You’ll be able to come to meetings, participate, wear the beautiful shield. You’ll be able to talk about it, have discussions. You’ll be able to do everything that we can do, except for we’re going to reserve the voting for the Black men to make sure that we’re telling them, “We’re hearing your concerns from a Black perspective and we have Black men voting on it,” and guess what? Even if you’re not in the great state of Texas and you say, “I want to support that initiative,” we have affiliate memberships for people that outside of the rims of Texas, that they too can become a part of this. So thank you for that question.

Jonathan Schober:
I love it. I think this is so exciting because I think ideals matter and I think that history matters. I am fully convinced that if, when we lay out the foundation, when we lay out the history, when we lay out the ideas, I really believe that the best ideas win and the Republicans have the best ideas. So there’s no risk to having that conversation. There’s no risk to opening that up to people that, in recent history, may not have that perspective, but they have the historical history and the historical perspective. So I’m super-

Dr. Tim Westley:
Thank you.

Jonathan Schober:
… excited about what you’re doing. Well, here’s what I want to do. We’re going to take a quick break and when we come back, I want to ask you, what is it that keeps you up at night?

Pastor Vic Schober:
Promises, God’s promises. He makes them and he keeps them. Hi, I’m Pastor Schober. I’m wanting you to look with me at the 46th Psalm. It’s a great promise. It says, “God is our refuge and strength. A very present help in trouble.” I guess I should ask, “Are you in trouble? Are you expecting to be in trouble?” Ah, somewhere along the way, we’re going to be in trouble and we need God. He’s one to whom we can run and hide. He’s a fortress. He’s a refuge. He’s our God. He’s our place of safety. We have security and assurance and confidence when we’re in God. So I encourage you to do that. Wherever you are, whatever you’re getting into run to God. I’m Pastor Schober. Remember, God keeps his promises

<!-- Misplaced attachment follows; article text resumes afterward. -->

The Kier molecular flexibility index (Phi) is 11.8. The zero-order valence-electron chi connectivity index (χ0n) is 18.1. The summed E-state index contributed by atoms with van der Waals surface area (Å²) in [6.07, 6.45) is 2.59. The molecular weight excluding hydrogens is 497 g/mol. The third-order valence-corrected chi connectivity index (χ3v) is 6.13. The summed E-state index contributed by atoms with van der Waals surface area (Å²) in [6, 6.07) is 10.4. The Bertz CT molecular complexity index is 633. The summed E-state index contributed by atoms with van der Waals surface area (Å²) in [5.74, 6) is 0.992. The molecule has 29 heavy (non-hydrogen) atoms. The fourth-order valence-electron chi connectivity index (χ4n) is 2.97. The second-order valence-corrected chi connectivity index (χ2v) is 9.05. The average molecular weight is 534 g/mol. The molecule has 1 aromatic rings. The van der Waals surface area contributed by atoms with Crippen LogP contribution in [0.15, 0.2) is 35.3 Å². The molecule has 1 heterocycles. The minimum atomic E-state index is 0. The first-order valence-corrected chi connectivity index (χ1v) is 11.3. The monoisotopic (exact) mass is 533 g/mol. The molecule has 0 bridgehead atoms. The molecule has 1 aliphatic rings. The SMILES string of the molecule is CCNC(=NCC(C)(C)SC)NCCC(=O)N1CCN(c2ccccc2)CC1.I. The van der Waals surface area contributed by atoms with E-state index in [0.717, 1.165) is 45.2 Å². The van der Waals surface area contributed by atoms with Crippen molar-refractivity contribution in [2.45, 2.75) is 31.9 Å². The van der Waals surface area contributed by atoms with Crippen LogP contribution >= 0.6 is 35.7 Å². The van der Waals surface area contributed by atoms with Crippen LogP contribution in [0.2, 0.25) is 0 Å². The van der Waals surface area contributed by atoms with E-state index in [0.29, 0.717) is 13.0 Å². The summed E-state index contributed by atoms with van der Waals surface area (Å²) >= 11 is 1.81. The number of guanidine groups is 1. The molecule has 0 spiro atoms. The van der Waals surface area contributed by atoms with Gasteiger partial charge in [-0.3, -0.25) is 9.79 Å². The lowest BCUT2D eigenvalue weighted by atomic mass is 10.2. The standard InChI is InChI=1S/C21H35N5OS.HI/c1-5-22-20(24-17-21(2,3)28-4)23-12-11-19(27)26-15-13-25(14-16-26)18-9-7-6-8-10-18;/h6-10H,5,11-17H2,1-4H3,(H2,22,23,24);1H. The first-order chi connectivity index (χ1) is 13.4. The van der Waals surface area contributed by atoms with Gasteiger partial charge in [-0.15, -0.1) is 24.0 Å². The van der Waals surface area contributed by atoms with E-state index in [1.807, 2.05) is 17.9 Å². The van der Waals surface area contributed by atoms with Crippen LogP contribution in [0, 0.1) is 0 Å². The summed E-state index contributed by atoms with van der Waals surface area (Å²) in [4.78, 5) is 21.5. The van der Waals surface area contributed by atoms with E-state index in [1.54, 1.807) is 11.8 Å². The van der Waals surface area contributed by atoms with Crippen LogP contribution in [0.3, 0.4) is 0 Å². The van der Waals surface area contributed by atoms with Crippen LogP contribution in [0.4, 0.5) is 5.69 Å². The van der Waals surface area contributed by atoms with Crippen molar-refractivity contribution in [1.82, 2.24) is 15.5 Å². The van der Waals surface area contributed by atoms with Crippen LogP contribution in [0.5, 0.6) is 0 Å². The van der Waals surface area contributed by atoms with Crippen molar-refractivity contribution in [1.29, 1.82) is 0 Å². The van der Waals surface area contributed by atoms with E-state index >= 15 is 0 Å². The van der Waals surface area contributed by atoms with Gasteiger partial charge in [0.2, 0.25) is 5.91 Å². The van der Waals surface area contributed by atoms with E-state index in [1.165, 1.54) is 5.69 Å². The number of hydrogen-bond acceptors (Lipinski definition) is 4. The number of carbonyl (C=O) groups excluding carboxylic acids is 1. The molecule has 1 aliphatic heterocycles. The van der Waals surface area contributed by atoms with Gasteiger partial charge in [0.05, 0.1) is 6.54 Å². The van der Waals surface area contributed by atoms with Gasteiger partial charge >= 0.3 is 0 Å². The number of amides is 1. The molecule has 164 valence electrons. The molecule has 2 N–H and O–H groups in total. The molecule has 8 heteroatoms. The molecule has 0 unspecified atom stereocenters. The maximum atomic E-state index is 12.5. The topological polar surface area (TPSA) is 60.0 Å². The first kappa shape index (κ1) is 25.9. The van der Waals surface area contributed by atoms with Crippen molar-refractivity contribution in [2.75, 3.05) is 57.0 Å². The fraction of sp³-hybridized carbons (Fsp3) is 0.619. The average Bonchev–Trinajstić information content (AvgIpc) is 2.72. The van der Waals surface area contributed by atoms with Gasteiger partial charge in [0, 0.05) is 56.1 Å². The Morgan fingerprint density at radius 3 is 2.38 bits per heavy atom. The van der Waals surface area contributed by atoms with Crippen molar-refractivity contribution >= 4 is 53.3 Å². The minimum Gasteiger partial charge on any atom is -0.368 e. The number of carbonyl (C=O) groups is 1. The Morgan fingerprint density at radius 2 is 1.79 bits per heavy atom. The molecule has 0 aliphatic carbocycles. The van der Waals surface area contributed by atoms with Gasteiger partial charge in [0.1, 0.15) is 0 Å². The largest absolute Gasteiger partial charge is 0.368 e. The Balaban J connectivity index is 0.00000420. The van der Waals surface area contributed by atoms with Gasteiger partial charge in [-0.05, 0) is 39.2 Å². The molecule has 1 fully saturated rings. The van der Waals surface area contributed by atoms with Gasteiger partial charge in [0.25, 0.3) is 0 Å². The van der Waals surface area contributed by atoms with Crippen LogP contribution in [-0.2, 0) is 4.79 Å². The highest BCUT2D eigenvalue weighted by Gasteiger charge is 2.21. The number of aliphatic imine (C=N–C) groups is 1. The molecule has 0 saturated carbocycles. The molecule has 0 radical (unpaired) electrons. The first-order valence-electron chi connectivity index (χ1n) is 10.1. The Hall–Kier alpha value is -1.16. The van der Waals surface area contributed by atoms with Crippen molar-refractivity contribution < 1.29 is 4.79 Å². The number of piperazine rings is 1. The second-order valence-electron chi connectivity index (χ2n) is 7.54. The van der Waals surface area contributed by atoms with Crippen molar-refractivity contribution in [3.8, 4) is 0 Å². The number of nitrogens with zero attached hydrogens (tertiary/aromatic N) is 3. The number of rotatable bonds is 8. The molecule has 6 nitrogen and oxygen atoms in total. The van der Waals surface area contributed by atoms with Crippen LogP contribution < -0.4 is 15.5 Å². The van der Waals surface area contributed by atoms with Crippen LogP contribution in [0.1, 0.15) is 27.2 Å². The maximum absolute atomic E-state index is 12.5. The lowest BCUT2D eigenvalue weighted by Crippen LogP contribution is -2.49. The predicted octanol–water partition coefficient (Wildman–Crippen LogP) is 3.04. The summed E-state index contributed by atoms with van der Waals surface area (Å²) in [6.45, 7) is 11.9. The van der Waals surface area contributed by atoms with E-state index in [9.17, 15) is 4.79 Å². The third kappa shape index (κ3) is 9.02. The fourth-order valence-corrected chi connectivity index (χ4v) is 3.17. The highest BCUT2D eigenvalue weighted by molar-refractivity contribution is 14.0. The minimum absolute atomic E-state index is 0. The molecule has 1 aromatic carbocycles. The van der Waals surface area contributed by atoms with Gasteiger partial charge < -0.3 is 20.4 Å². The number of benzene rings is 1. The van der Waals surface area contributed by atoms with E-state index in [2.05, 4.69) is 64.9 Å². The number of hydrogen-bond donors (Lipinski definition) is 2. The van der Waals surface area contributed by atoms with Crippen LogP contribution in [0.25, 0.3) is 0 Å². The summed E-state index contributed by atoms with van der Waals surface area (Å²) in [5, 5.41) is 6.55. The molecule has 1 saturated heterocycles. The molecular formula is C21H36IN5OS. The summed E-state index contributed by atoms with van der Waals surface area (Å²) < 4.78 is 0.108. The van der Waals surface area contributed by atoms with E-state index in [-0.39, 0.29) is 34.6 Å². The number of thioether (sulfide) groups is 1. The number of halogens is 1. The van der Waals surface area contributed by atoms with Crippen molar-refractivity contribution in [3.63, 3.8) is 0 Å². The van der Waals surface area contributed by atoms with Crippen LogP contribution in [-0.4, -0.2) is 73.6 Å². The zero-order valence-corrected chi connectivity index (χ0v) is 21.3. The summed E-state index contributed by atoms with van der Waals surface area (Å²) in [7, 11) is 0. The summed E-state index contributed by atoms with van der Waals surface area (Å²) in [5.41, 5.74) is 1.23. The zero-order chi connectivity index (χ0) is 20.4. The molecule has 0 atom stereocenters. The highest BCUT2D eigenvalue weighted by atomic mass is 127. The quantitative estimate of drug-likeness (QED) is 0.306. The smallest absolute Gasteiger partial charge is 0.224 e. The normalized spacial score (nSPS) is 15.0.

Jonathan Schober:
We are back with The Elephant Heard. I am joined by Republican Party of Texas historian, Dr. Tim Westley. We’ve been talking about the history, the rich history of the Republican Party of Texas. But before we leave, I’ve got one last question for you and the question is, Dr. Westley, what keeps you up at night?

Dr. Tim Westley: